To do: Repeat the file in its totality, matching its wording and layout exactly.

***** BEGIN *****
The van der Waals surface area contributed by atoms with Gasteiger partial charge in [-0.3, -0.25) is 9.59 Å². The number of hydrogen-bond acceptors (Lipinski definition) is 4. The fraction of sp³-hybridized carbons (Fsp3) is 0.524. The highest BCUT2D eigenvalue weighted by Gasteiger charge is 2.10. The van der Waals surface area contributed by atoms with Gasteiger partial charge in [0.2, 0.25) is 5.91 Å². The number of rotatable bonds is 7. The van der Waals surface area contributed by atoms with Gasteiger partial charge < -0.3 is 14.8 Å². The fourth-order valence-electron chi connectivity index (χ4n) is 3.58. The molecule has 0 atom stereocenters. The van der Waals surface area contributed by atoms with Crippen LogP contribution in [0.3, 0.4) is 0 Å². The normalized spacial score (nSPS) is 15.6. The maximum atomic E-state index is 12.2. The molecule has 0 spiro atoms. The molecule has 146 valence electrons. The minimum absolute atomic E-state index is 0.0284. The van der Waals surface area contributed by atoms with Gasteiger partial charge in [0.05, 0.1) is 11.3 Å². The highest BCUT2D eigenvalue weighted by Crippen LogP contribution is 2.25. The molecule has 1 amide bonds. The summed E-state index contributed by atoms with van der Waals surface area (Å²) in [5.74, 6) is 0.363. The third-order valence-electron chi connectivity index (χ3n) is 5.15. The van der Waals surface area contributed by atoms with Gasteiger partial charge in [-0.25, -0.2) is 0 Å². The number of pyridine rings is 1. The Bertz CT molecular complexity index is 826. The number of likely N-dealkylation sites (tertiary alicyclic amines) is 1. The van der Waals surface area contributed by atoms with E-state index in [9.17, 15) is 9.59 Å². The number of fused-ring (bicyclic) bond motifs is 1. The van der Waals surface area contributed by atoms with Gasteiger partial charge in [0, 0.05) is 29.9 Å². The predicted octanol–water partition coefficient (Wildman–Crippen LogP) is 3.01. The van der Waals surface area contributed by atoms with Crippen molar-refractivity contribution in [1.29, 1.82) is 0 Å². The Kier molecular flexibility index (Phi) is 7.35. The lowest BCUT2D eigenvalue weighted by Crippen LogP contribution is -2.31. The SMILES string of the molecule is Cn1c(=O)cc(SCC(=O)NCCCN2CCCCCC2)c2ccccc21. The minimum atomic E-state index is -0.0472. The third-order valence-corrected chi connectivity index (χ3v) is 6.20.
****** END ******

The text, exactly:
The van der Waals surface area contributed by atoms with Gasteiger partial charge in [-0.3, -0.25) is 9.59 Å². The number of hydrogen-bond acceptors (Lipinski definition) is 4. The fraction of sp³-hybridized carbons (Fsp3) is 0.524. The highest BCUT2D eigenvalue weighted by Gasteiger charge is 2.10. The van der Waals surface area contributed by atoms with Gasteiger partial charge in [0.2, 0.25) is 5.91 Å². The number of rotatable bonds is 7. The van der Waals surface area contributed by atoms with Gasteiger partial charge < -0.3 is 14.8 Å². The fourth-order valence-electron chi connectivity index (χ4n) is 3.58. The molecule has 0 atom stereocenters. The van der Waals surface area contributed by atoms with Crippen LogP contribution in [0.3, 0.4) is 0 Å². The normalized spacial score (nSPS) is 15.6. The maximum atomic E-state index is 12.2. The molecule has 0 spiro atoms. The molecule has 146 valence electrons. The minimum absolute atomic E-state index is 0.0284. The van der Waals surface area contributed by atoms with Gasteiger partial charge in [0.05, 0.1) is 11.3 Å². The highest BCUT2D eigenvalue weighted by Crippen LogP contribution is 2.25. The molecule has 1 amide bonds. The summed E-state index contributed by atoms with van der Waals surface area (Å²) in [5.74, 6) is 0.363. The third-order valence-electron chi connectivity index (χ3n) is 5.15. The van der Waals surface area contributed by atoms with Gasteiger partial charge in [-0.25, -0.2) is 0 Å². The number of pyridine rings is 1. The Bertz CT molecular complexity index is 826. The number of likely N-dealkylation sites (tertiary alicyclic amines) is 1. The van der Waals surface area contributed by atoms with E-state index in [9.17, 15) is 9.59 Å². The number of fused-ring (bicyclic) bond motifs is 1. The van der Waals surface area contributed by atoms with Gasteiger partial charge in [0, 0.05) is 29.9 Å². The predicted octanol–water partition coefficient (Wildman–Crippen LogP) is 3.01. The van der Waals surface area contributed by atoms with Crippen molar-refractivity contribution in [1.29, 1.82) is 0 Å². The Kier molecular flexibility index (Phi) is 7.35. The lowest BCUT2D eigenvalue weighted by Crippen LogP contribution is -2.31. The SMILES string of the molecule is Cn1c(=O)cc(SCC(=O)NCCCN2CCCCCC2)c2ccccc21. The minimum atomic E-state index is -0.0472. The third-order valence-corrected chi connectivity index (χ3v) is 6.20.